Friday March 21, 2014 brought a co-headlining, acoustic performance to Vampâ€™d In Las Vegas, Nevada.Â Featuring John Corabi (The Scream, Motley Crue) and Mike Tramp (White Lion, Freak of Nature), the show was a satisfying evening of stripped down rock music.Â For me, it was a last minute decision to go and Iâ€™m thrilled I did.
Admittedly, I was hesitant to check out John Corabi. As a die-hard Motley Crue fan, I never supported the album that he was a part of out of my misguided loyalty to the original Crue line up.
But, thankfully Iâ€™ve grown.Â Corabiâ€™s solo acoustic performance was impressive and overflowing with talent.
Sitting alone on stage, long hair brushing the top of his shoulders, â€˜John Lennon glassesâ€™ shielding his eyes, and sporting a full beard reminiscent of the late Jim Morrisson, Corabi looked decidedly more hippie than rock and roll.Â I liked it.Â The look worked for him and paired well with the toned-down acoustic performance.
Iâ€™ve attended many acoustic shows in the past that came off a bit more electric and plugged in, but this was not the case here.Â One man, perched atop one stool, strumming an acoustic guitar, and not a single backing track.Â The performance was stripped down in its most literal sense. Corabi came off as sincere, laid back, and completely at home on stage.
Playing selections from his solo album, The Scream, a bit of Aerosmith, and of course the obligatory, Hooligans Holiday, the set included everything any fan could ask for.
In between songs, he told stories that were in depth and genuine.Â The intimate crowd at Vampâ€™d hung on every word in a most respectful and intrigued fashion.
I found Corabiâ€™s performance heartwarming and heart breaking; positive and at times funny.Â It was actually pretty emotional.Â It might be difficult not to be in such a state given the vulnerable setting I suppose, but everything seemed very natural and not at all forced.
Musically, his guitar playing was perfect; melding warm tones and passionate fret work.Â The vocals were instinctively strong and clear.Â Corabi possesses a talent his longtime fans are well aware of, which I had previously been closed off to.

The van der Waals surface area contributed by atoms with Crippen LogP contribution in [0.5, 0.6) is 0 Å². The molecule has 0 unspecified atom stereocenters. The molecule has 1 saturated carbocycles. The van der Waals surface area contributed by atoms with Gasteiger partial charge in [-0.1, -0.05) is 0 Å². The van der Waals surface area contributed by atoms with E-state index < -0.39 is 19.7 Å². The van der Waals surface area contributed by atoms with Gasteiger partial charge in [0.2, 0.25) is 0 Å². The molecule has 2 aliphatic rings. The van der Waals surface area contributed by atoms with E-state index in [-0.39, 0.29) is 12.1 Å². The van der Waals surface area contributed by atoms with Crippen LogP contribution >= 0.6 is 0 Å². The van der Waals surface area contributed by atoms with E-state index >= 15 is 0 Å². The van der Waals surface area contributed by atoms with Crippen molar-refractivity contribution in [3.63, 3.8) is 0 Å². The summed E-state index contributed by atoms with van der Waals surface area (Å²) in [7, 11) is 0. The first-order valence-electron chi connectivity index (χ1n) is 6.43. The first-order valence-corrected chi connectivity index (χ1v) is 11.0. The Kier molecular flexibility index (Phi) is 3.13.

Following a short break, White Lionâ€™s Mike Tramp, took the stage for a similar acoustic performance.
Still looking very much the rock star that he is, Tramp was alone, with only his guitar as well.Â Unlike Corabi, Tramp did have some backing percussion on some songs, but it didnâ€™t sound unnecessary and worked well with the selections.
At times I found myself closing my eyes to take in the full intensity of his voice. Thankfully itÂ was later justified when Tramp stated, â€œItâ€™s OK to close your eyes; donâ€™t jump around â€˜cuz the music doesnâ€™t call for it.â€
The performance was powerful and full of feeling.Â While White Lion may sometimes get the typical 80â€™s ‘hair metalâ€™ distinction bestowed upon them, make no mistake, they had many complex and insightful songs. Thereâ€™s nothing empty about When the Children Cry or Little Fighter.Â These are songs you feel due to lyrics with deep, heart-felt meaning.
Tramp dove into his catalog of solo songs, as well as tunes from his band, Freak of Nature.Â Even though I didnâ€™t know many of them, their impact wasnâ€™t lost on me.Â You most certainly donâ€™t have to know every word to every song to feel it.
Tramp had a grasp of this as well, honoring the old, but definitely making it known that he is current and living in the now.Â Speaking to the crowd with statements like, â€œJust accept that this is now and that was then.â€, he acknowledged that although we all hold the music of the 80â€™s and 90â€™s in our hearts, the best may actually be yet to come.
Just as Corabi had done before him, he offered were many personal stories, insight into the meaning behind songs, and musical antidotes that youâ€™d never be privy to, except in an intimate setting such as this.
As the theme of the night continued, the crowd remained alert, engaged, and receptive to all of it.Â It was a vibe I have never experienced at Vampâ€™d or any other venue before and I found it refreshing, inspiring, and introspective.
Tramps voice is unwavering, never out of tune, and full of legitimate talent.Â The guitar parts were ideal for this type of performance.
Closing out with the White Lion version of Golden Earring’sÂ Radar Love was the perfect ending to an amazing night of music.
After the show, Tramp stayed around to meet fans and take photos, never once seeming as if he was unhappy to do so.Â Every picture I saw with every fan appeared sincere.
All in all, I feel fortunate I decided to give this performance a chance.Â My suggestion is that you do the same.Â It may not be the typical, high energy rock show you are accustomed to, but it may be just what you need.